So for 16mm, I would try to shoot dead on. One stop ain't the end of the world, but you will see it in the blacks. For 35mm, you can go way further, 2 stops in photochemical can garnish a very nice image, it's been done on countless movies from "Phantom Thread" to "Lost City of Z". Just watch those two movies if you want a reference of what modern 2 stop pushing 500T looks like from a theatrical standpoint. 

 

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2 hours ago, Tyler Purcell said:

One stop in general isn't much to write home about. You can achieve it in the scan or in a push during the processing, it won't matter really. I have stopped even caring if my key is 1 stop under on set, I know I can get it back no problem. 

When you get above one stop, into the 2 or greater stops of push, you really should do it photochemically. The problem is that scan techs may not catch the 2 stop underexposed images and scan them too dark, which would mean you now have introduced digital noise from the scanner imager. You wouldn't be able to recover the blacks either. 

I personally wouldn't push 16mm like 35mm. It doesn't hold up nearly as well. I've done it quite a bit due to mistakes and even the one stop push, I've been dissatisfied with. Always having to work the image with noise reduction in post to get a "clean" image. I just don't like doing that if I can avoid it. I also shoot A LOT of underexposed stuff because I'm shooting documentaries on 16mm, because I can't control the lighting with B-Roll shooting at all. 

So for 16mm, I would try to shoot dead on. One stop ain't the end of the world, but you will see it in the blacks. For 35mm, you can go way further, 2 stops in photochemical can garnish a very nice image, it's been done on countless movies from "Phantom Thread" to "Lost City of Z". Just watch those two movies if you want a reference of what modern 2 stop pushing 500T looks like from a theatrical standpoint. 

 

 

Thanks Tyler for your extensive reply.

I agree with you, I'd never push (Digitally or photochemically) S16mm 2 stops, but certainly I'd like to do so with 35mm film if needed be.

All the best,

a.

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16 hours ago, Tyler Purcell said:

The problem is that scan techs may not catch the 2 stop underexposed images and scan them too dark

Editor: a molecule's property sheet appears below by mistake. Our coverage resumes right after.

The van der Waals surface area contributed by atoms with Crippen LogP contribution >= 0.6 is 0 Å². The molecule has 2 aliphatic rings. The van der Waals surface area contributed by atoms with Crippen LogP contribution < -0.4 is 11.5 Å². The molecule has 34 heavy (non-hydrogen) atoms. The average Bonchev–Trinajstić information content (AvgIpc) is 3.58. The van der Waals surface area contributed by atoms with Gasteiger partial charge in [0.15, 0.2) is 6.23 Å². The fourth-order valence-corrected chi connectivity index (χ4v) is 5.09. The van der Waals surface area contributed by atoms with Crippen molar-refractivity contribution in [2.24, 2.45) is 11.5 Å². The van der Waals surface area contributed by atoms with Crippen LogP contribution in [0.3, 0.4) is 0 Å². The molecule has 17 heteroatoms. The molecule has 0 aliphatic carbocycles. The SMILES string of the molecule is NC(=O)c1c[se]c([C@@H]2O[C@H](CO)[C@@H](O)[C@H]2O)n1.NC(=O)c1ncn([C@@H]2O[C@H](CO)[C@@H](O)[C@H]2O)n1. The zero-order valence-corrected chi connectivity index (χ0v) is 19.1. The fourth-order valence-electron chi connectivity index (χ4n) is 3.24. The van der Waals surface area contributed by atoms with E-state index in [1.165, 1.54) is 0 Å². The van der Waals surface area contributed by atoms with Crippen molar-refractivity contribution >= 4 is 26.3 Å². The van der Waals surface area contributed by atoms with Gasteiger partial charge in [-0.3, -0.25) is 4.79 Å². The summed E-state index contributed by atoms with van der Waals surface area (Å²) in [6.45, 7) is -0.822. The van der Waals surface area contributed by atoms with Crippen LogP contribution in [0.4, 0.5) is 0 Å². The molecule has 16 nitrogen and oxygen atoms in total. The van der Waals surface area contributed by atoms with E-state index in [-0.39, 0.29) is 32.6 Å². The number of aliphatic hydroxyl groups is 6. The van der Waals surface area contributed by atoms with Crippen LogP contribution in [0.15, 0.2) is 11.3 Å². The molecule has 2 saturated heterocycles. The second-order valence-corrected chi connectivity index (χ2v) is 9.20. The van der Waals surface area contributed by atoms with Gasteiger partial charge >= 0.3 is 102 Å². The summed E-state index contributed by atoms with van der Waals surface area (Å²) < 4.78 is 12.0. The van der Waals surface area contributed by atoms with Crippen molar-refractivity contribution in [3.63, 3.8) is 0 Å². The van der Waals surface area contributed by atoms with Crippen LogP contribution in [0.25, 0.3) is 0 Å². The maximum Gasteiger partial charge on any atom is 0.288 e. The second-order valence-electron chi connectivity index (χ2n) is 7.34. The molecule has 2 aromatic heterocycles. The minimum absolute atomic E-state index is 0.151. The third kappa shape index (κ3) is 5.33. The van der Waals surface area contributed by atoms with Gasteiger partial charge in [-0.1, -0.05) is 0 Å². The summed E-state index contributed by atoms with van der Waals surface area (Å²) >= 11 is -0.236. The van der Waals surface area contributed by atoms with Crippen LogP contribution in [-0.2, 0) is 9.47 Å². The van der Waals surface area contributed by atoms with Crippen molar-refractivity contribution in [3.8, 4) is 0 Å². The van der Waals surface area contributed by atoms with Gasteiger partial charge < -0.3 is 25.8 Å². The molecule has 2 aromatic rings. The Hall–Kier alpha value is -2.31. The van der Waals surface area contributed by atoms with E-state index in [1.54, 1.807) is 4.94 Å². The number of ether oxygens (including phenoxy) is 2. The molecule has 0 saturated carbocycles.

Is it not the DP’s responsibility to tell them that the under exposure needs correcting? You should not be expecting technicians to make qualitative judgements; it’s not their job.

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On 3/6/2021 at 12:10 AM, Stuart Brereton said:

Is it not the DP’s responsibility to tell them that the under exposure needs correcting? You should not be expecting technicians to make qualitative judgements; it’s not their job.

Scanning techs try their best, but 9 times out of 10 fail. Even if told exactly which roll of film, generally those rolls are still spliced into lab rolls of 1800ft. Those little sections of underexposed regions, are very tricky to deal with, unless the scanner being used, can log the changes in color based on foot location. This would then be called a "managed" transfer, which is an entirely different world. I'm unaware one can even do a managed transfer on an Arriscan or any "classic" low-speed, pin registered, triple flash, full RGB, 4k+ scanner. You can on a scan station or spirit/cintel machine. Everyone runs the entire roll off based on the first shot's color. So a good lab would separate those tricky rolls from the rest of the bulk and run them separately. I just don't ever see that being done. 

For our films, when we get the film back from the lab, we  cut out the stuff that requires separate treatment. Put it on special rolls, either separate or combined depending on the treatment required. Then we wash those new rolls then scan them independently of the rest of the work.